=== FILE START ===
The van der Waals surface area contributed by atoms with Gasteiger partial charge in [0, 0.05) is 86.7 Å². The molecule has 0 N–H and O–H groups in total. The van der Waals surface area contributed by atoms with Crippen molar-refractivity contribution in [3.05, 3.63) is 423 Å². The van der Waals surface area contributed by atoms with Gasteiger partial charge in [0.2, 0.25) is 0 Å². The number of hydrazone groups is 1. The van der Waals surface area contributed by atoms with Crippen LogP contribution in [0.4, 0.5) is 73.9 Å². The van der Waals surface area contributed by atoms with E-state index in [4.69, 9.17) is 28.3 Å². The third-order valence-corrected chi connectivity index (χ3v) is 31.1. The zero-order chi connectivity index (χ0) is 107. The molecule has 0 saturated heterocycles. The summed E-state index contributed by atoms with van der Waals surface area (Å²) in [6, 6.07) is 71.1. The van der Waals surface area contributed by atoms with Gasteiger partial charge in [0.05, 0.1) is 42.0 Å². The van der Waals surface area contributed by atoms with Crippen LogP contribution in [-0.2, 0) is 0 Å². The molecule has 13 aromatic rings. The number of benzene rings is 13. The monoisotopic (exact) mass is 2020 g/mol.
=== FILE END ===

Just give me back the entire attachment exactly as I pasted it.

The van der Waals surface area contributed by atoms with Gasteiger partial charge in [0, 0.05) is 86.7 Å². The molecule has 0 N–H and O–H groups in total. The van der Waals surface area contributed by atoms with Crippen molar-refractivity contribution in [3.05, 3.63) is 423 Å². The van der Waals surface area contributed by atoms with Gasteiger partial charge in [0.2, 0.25) is 0 Å². The number of hydrazone groups is 1. The van der Waals surface area contributed by atoms with Crippen LogP contribution in [0.4, 0.5) is 73.9 Å². The van der Waals surface area contributed by atoms with E-state index in [4.69, 9.17) is 28.3 Å². The third-order valence-corrected chi connectivity index (χ3v) is 31.1. The zero-order chi connectivity index (χ0) is 107. The molecule has 0 saturated heterocycles. The summed E-state index contributed by atoms with van der Waals surface area (Å²) in [6, 6.07) is 71.1. The van der Waals surface area contributed by atoms with Gasteiger partial charge in [0.05, 0.1) is 42.0 Å². The van der Waals surface area contributed by atoms with Crippen LogP contribution in [-0.2, 0) is 0 Å². The molecule has 13 aromatic rings. The number of benzene rings is 13. The monoisotopic (exact) mass is 2020 g/mol.